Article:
Description : In this book, an international group of philosophers, economists and theologians focus on the relationship between justice, luck and responsibility in health care. Together, they offer a thorough reflection on questions such as: How should we understand justice in health care? Why are health care interests so important that they deserve special protection? How should we value health? What are its functions and do these make it different from other goods? Furthermore, how much equality should there be? Which inequalities in health and health care are unfair and which are simply unfortunate? Which matters of health care belong to the domain of justice, and which to the domain of charity? And to what extent should we allow personal responsibility to play a role in allocating health care services and resources, or in distributing the costs? With this book, the editors meet a double objective. First, they provide a comprehensive philosophical framework for understanding the concepts of justice, luck and responsibility in contemporary health care; and secondly, they explore whether these concepts have practical force to guide normative discussions in specific contexts of health care such as prevention of infectious diseases or in matters of reproductive technology. Particular and extensive attention is paid to issues regarding end-of-life care.
Description : In this volume Allen Buchanan collects ten of his most influential essays on justice and healthcare and connects the concerns of bioethicists with those of political philosophers, focusing not just on the question of which principles of justice in healthcare ought to be implemented, but also on the question of the legitimacy of institutions through which they are implemented. With an emphasis on the institutional implementation of justice in healthcare, Buchanan pays special attention to the relationship between moral commitments and incentives. The volume begins with an exploration of the difficulties of specifying the content of the right to healthcare and of identifying those agents and institutions that are obligated to help ensure that the right thus specified is realized, and then progresses to an examination of the problems that arise in attempts to implement the right through appropriate institutions. In the last two essays Buchanan pursues the central issues of justice in healthcare at the global level, exploring the idea of healthcare as a human right and the problem of assigning responsibilities for ameliorating global health disparities. Taken together, the essays provide a unique and consistent position on a wide range of issues, including conflicts of interest in clinical practice and the claims of medical professionalism, the nature and justification for the right to health care, the relationship between responsibility for healthcare and the nature of the healthcare system, and the problem of global health disparities. The result is an approach to justice in healthcare that will facilitate more productive interaction between the normative analysis of philosophers and the policy work of economists, lawyers, and political scientists.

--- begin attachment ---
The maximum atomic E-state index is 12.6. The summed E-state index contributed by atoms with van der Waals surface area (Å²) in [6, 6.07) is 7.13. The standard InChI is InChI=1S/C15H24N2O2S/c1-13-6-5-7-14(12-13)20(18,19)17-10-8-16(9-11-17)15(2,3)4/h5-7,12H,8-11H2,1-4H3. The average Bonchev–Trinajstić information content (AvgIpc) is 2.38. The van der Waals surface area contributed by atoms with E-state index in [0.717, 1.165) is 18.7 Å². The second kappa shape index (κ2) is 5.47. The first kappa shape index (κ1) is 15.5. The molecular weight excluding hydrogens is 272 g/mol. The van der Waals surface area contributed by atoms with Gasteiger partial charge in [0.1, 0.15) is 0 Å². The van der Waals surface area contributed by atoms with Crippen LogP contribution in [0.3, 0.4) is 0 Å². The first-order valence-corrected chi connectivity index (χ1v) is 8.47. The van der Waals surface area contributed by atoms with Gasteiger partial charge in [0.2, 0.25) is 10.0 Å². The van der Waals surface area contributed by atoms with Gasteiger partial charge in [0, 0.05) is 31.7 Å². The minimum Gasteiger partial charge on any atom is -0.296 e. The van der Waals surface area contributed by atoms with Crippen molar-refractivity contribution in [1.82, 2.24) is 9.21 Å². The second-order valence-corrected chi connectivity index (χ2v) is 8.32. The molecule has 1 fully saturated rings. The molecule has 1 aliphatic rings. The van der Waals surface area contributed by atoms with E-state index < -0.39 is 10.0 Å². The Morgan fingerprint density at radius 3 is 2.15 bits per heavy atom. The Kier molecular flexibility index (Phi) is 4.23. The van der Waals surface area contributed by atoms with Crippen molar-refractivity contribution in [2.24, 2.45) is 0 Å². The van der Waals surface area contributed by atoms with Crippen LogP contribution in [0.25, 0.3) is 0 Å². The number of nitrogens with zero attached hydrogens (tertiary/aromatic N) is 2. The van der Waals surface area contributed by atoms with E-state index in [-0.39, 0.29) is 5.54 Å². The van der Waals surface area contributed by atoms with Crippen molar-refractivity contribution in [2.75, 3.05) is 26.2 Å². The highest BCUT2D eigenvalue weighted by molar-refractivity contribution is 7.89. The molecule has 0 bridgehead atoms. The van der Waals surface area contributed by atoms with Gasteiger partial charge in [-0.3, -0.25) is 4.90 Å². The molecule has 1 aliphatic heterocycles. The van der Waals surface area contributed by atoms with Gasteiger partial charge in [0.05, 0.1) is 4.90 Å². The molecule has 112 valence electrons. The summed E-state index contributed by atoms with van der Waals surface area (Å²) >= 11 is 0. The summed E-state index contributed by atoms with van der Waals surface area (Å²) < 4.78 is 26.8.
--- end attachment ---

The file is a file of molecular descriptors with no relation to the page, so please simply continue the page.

Description : The issue of justice in the field of health care is becoming more central with concerns over access, cost and provision. Obamacare in the United States and the Health and Social Care Act 2012 in the United Kingdom are key examples illustrating the increasing pressure put on governments to find just and equitable solutions to the problem of health care provision. Justice and Profit in Health Care Law explores the influence of justice principles on the elaboration of laws reforming health care systems. By examining the role played by key for-profit stakeholders (doctors, employers and insurers), it tracks the evolution of distributive norms for the allocation of health care resources in western welfare states. Essentially, this book sheds light on the place given to justice in the health care law-making process in order to understand the place we wish to give these principles in future health care reforms.
Description : Reviews the basic Catholic moral principles that apply to health care, then uses them to assess three major current trends in the health care industry.